Surveys of the key skills employers seek in graduates continue to place so-called “soft skills” – like verbal and written communication skills, the ability to work collaboratively in teams and to influence others – in the top ten. But a 2016 report found that other skills – such as critical thinking, problem-solving, attention to detail, and writing – top the list of missing skills among job-seekers.
These skills are rated as being important across all jobs and industries. And employees not having these skills costs businesses thousands of dollars per year.
A US survey has found miscommunication costs businesses with up to 100 staff an average of US$420,000 per year. Even more staggeringly, in another study, 400 businesses with at least 100,000 employees each claimed that inadequate communication cost an average of US$62.4 million per company per year.
I can well believe that having employees with the ability to explain themselves clearly, write a concise and understandable email, and prepare properly-structured and well-written reports is of great benefit to a company. I can also believe that such skills would make the top ten in a list of what employers desire.
What I don’t believe is that such “soft skills” are considered in the least bit important when it comes to recruitment, retention, and promotion. Sure, they might make the top ten but one must bear in mind that Mecca Cola probably makes it into the top ten best-selling cola products. There will be two, possibly three, key skills that companies require and the rest are largely irrelevant. For all the talk about the important of “soft skills”, they only ever get mentioned when an HR department is talking up its own importance, someone is peddling a training course, or you’re getting a bollocking for upsetting somebody. A look at the average email or report will tell you that written communication skills aren’t considered very important in the modern business world.
I have my own experience to offer up in support of this statement. I don’t think I’m getting too far above my own station when I say I have pretty good writing skills, and I have the ability to convey quite complex information in a structured, logical, and clear manner. There are better writers around than me, far better, but not many of them are engineers. Back when I was doing my A-levels my chemistry teacher told me I was rather uncommon in that I was a scientist who could write, and advised that I make use of that. I can honestly say that being able to write quickly and accurately has helped me a lot in my professional life, but insofar as it has been recognised by any employer over the past 17 years I might as well type with my fists when drunk. There have been one or two occasions, three at the most, where my writing abilities have been recognised in passing but they’ve certainly not contributed in any way to the positions I have been offered or the tasks I have been assigned. I might be a very, very average engineer who rubs people up the wrong rather too often but I would bet that I’ve been one of the best writers of English in any of the companies I’ve worked for (yes, even the big ones). Out of the technical staff I reckon I’d win that contest hands-down. Nobody even noticed, let alone put it to use.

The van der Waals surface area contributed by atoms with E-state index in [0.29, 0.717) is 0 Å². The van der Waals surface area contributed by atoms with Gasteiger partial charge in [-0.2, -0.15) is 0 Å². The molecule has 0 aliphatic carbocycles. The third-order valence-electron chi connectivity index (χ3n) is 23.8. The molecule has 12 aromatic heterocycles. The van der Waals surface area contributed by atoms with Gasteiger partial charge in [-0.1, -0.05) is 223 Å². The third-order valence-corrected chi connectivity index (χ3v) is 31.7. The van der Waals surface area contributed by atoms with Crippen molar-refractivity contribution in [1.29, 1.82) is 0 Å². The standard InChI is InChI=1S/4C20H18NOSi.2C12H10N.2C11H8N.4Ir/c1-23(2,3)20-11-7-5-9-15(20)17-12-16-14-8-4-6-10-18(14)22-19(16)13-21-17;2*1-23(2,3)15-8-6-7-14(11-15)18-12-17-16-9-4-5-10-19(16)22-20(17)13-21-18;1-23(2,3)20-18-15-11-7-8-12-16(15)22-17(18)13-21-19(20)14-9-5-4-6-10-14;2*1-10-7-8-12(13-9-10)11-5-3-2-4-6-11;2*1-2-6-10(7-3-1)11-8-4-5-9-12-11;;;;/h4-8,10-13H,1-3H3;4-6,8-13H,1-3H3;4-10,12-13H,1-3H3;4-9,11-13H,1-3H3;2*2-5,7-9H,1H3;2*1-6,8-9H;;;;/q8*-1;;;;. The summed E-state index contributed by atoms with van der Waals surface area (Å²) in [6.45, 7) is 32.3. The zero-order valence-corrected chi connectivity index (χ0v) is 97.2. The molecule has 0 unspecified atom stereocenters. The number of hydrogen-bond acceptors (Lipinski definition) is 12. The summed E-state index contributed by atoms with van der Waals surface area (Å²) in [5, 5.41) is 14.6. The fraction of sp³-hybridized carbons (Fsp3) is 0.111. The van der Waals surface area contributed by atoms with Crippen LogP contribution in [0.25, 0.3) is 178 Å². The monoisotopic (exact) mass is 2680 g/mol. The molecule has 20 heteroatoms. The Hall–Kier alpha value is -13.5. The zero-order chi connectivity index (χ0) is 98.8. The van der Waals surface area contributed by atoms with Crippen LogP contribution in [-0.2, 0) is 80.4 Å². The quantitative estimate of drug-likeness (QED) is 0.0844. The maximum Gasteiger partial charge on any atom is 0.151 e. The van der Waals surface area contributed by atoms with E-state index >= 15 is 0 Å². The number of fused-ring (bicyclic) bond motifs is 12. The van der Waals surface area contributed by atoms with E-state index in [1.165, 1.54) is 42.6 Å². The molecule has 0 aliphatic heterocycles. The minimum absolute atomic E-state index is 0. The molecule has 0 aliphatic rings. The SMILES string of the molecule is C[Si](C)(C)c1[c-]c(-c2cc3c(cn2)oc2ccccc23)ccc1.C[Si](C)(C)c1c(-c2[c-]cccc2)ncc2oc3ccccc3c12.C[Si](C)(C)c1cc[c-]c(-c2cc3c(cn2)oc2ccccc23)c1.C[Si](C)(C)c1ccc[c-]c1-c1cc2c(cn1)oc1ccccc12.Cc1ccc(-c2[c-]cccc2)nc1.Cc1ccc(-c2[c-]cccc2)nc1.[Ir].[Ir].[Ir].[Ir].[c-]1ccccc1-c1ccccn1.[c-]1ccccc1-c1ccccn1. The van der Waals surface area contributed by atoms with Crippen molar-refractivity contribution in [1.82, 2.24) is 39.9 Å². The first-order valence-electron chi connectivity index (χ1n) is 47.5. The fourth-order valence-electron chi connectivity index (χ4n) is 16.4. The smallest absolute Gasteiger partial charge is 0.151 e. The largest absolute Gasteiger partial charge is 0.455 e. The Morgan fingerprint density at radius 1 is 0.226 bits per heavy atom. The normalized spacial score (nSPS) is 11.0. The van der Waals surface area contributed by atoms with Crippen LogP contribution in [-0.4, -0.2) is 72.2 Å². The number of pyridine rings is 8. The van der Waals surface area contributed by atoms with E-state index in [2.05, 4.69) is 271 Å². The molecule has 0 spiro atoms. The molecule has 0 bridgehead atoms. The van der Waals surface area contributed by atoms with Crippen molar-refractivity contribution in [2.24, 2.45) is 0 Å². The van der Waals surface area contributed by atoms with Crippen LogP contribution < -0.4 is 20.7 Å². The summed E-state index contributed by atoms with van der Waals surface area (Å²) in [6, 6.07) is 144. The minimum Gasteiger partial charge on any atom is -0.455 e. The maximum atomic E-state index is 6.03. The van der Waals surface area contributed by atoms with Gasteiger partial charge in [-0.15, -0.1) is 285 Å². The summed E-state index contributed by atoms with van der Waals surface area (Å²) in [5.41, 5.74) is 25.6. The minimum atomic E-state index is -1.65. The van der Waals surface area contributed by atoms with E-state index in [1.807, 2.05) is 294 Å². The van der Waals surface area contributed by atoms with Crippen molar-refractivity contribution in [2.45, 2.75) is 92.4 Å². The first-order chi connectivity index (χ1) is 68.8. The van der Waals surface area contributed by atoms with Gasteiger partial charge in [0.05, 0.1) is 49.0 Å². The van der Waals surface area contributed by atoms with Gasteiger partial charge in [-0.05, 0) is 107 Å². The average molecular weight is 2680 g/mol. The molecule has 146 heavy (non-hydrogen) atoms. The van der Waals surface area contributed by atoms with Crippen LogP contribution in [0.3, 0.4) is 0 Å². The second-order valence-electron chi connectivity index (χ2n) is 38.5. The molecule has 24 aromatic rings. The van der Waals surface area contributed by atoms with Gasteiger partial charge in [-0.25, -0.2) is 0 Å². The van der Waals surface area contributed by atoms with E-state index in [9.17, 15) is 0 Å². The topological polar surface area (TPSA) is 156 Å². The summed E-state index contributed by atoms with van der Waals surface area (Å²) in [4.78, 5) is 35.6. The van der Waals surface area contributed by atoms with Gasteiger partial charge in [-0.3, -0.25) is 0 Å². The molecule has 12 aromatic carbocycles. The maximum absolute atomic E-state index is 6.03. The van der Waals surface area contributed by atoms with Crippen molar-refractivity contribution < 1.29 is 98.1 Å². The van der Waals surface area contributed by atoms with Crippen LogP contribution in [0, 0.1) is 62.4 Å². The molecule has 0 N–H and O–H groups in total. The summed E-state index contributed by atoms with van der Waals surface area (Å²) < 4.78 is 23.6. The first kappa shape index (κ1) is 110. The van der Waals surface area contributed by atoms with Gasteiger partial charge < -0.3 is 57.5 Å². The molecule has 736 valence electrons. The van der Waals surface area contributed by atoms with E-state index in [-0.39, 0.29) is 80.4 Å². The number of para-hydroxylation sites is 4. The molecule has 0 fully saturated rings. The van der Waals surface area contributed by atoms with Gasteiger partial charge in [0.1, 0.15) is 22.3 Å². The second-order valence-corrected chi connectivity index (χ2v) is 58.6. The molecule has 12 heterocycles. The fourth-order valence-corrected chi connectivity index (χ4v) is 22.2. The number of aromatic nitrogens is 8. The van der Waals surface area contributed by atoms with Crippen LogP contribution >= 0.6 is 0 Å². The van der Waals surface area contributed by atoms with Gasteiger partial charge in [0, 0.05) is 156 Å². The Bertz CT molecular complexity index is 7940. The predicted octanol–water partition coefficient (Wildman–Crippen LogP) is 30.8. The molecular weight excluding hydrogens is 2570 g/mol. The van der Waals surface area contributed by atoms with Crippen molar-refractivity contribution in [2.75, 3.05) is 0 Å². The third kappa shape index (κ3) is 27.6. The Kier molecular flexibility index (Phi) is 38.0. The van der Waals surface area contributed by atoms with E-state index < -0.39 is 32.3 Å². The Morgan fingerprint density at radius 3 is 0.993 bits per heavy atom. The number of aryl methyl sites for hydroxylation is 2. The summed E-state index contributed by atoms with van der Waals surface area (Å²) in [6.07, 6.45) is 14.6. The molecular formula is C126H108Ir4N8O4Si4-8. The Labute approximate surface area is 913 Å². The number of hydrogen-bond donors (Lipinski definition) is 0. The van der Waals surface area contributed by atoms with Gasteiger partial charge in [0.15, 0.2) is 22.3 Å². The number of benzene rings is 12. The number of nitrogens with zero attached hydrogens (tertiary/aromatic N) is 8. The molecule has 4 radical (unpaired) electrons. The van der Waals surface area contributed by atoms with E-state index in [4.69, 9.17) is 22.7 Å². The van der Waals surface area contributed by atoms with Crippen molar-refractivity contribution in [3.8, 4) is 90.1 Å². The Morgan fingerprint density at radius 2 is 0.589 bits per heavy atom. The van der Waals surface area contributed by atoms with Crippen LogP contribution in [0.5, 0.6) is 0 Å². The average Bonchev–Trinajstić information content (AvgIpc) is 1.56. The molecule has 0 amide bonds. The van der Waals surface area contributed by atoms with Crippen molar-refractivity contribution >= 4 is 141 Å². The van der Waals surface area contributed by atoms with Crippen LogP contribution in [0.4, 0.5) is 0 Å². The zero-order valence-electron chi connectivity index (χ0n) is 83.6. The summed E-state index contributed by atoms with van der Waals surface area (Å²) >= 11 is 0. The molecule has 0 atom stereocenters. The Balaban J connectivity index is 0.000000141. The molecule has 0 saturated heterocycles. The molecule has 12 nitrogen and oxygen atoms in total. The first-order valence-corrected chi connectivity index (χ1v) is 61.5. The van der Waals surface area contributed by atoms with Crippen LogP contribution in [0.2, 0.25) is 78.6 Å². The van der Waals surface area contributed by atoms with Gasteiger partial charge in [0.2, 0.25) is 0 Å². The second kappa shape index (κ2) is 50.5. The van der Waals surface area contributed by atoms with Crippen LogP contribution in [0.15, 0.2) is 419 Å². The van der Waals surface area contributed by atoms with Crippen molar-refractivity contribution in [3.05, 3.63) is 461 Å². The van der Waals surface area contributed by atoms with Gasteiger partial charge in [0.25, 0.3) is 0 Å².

In short, I’d not pay much attention to what companies say they want; I’d instead look at what they actually do. Revealed preferences, I believe these are called. And they’re not in the least bit interested in whether you can write.